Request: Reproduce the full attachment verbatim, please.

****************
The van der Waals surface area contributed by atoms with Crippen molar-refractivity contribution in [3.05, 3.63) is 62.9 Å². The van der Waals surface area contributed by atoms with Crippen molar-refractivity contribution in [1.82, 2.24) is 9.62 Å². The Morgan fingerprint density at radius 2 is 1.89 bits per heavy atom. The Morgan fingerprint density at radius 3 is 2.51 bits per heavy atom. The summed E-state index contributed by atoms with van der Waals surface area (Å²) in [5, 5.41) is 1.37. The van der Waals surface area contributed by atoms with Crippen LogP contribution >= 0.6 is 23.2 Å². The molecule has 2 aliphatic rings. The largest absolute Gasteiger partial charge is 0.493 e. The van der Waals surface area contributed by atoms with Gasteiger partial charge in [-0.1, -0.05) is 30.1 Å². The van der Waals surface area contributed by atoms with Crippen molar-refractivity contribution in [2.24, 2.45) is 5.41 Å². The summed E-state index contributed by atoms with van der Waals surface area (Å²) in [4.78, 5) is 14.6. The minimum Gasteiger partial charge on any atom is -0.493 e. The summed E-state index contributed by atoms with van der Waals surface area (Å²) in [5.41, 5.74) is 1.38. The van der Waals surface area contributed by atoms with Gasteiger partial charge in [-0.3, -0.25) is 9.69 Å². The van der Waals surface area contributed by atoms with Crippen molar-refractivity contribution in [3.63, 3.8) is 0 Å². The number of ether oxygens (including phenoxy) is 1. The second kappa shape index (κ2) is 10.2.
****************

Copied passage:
The van der Waals surface area contributed by atoms with Crippen molar-refractivity contribution in [3.05, 3.63) is 62.9 Å². The van der Waals surface area contributed by atoms with Crippen molar-refractivity contribution in [1.82, 2.24) is 9.62 Å². The Morgan fingerprint density at radius 2 is 1.89 bits per heavy atom. The Morgan fingerprint density at radius 3 is 2.51 bits per heavy atom. The summed E-state index contributed by atoms with van der Waals surface area (Å²) in [5, 5.41) is 1.37. The van der Waals surface area contributed by atoms with Crippen LogP contribution >= 0.6 is 23.2 Å². The molecule has 2 aliphatic rings. The largest absolute Gasteiger partial charge is 0.493 e. The van der Waals surface area contributed by atoms with Gasteiger partial charge in [-0.1, -0.05) is 30.1 Å². The van der Waals surface area contributed by atoms with Crippen molar-refractivity contribution in [2.24, 2.45) is 5.41 Å². The summed E-state index contributed by atoms with van der Waals surface area (Å²) in [4.78, 5) is 14.6. The minimum Gasteiger partial charge on any atom is -0.493 e. The summed E-state index contributed by atoms with van der Waals surface area (Å²) in [5.41, 5.74) is 1.38. The van der Waals surface area contributed by atoms with Gasteiger partial charge in [-0.3, -0.25) is 9.69 Å². The van der Waals surface area contributed by atoms with Crippen molar-refractivity contribution in [3.63, 3.8) is 0 Å². The number of ether oxygens (including phenoxy) is 1. The second kappa shape index (κ2) is 10.2.